As a diving instructor with over 10 years of experience, I can tell you that I’ve encountered all sorts of people during my training sessions. Some seem to be natural born divers, while others may take a while before they get accustomed to all the intricacies of the sport.
To the uninitiated, scuba diving can often appear to be a piece of cake, something that can be mastered in half an hour. But there’s a reason why even the most basic PADI courses (that’s Professional Association of Diving Instructors for all you newbies) can require days or even weeks to complete. But all that hard work and financial investment pays off massively because, once you’re certified, you can go anywhere in the world and practice scuba diving at a level appropriate for your certification.
That being said, there are a few key pointers that all beginners should be aware of before their first diving session:
First off, and this may sound obvious, but I’ve seen plenty of newbies try to hold their breath underwater, probably by force of habit after being accustomed to doing so in the water while swimming. This, however, is strictly forbidden in scuba diving due to the dangers of over-pressurization, so make sure you breathe normally through your mouthpiece, just like you would on the surface.
Food, Alcohol and Tobacco
Secondly, stay away alcohol and tobacco on the day of your session, and wait for at least two hours after eating before you commence diving.
Finally, be sure that you’re physically fit enough to go scuba diving, as the sport can be surprisingly demanding on your body. You don’t have to be Superman to do it, but you should definitely consider taking a medical test beforehand to ensure that you’re health is good enough for diving purposes.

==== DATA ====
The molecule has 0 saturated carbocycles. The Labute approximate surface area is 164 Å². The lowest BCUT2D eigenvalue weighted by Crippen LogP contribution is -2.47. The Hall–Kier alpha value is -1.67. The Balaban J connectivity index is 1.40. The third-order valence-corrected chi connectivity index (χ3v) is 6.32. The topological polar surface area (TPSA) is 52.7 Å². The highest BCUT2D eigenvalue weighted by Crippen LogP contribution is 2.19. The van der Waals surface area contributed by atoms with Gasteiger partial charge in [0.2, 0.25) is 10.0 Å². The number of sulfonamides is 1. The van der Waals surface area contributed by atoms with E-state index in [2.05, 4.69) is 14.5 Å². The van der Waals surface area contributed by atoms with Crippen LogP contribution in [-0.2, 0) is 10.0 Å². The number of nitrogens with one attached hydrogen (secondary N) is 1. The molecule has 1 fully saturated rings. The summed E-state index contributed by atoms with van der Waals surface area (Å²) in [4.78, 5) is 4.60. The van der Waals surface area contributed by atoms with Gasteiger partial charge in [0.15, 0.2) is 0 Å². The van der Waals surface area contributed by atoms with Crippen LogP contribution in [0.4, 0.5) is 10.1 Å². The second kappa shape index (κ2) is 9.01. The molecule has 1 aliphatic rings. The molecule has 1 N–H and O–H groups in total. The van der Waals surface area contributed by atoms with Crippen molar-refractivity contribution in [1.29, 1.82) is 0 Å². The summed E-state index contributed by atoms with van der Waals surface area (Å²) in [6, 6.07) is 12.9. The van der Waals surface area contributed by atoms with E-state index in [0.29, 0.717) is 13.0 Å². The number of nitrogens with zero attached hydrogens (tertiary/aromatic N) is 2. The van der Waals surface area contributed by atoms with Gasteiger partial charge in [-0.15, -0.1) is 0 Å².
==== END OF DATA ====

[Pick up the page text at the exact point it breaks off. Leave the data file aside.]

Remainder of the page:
Another thing to keep in mind is that all dive spots are not created equally. Obviously, you can’t expect to find the same kind of underwater life in the Black Sea that you would in the Great Barrier Reef, but there’s more to it than that. Every spot has its own particular level of visibility, and diving locations can range from easy to difficult depending on a whole host of factors. Moreover, these characteristics are all subject to change according to things like weather patterns and tidal fluctuations.
I’m currently based in Bali, so most of my knowledge is applicable to this part of the globe. Nevertheless, there are some wondrous dive spots to be found here. Not all are suitable for beginners, but if you’ve got a few diving hours under your belt, you can really have a blast here. My favorite diving spot is Tulamben, blessed with rich corals and a diverse aquamarine life, among other notable sites. Quite literally, you can send postcards to the folks back home while diving!
Truth be told, in a place like Bali it’s almost impossible not to have the time of your life while scuba diving as long as you stay safe. Keep in mind that visibility levels can vary throughout the year, so make sure you do some research beforehand in order to pick the perfect time to start your scuba diving adventures. Chances are you’ll love it so much you’ll be back for more in no time.
**This is a guest post.
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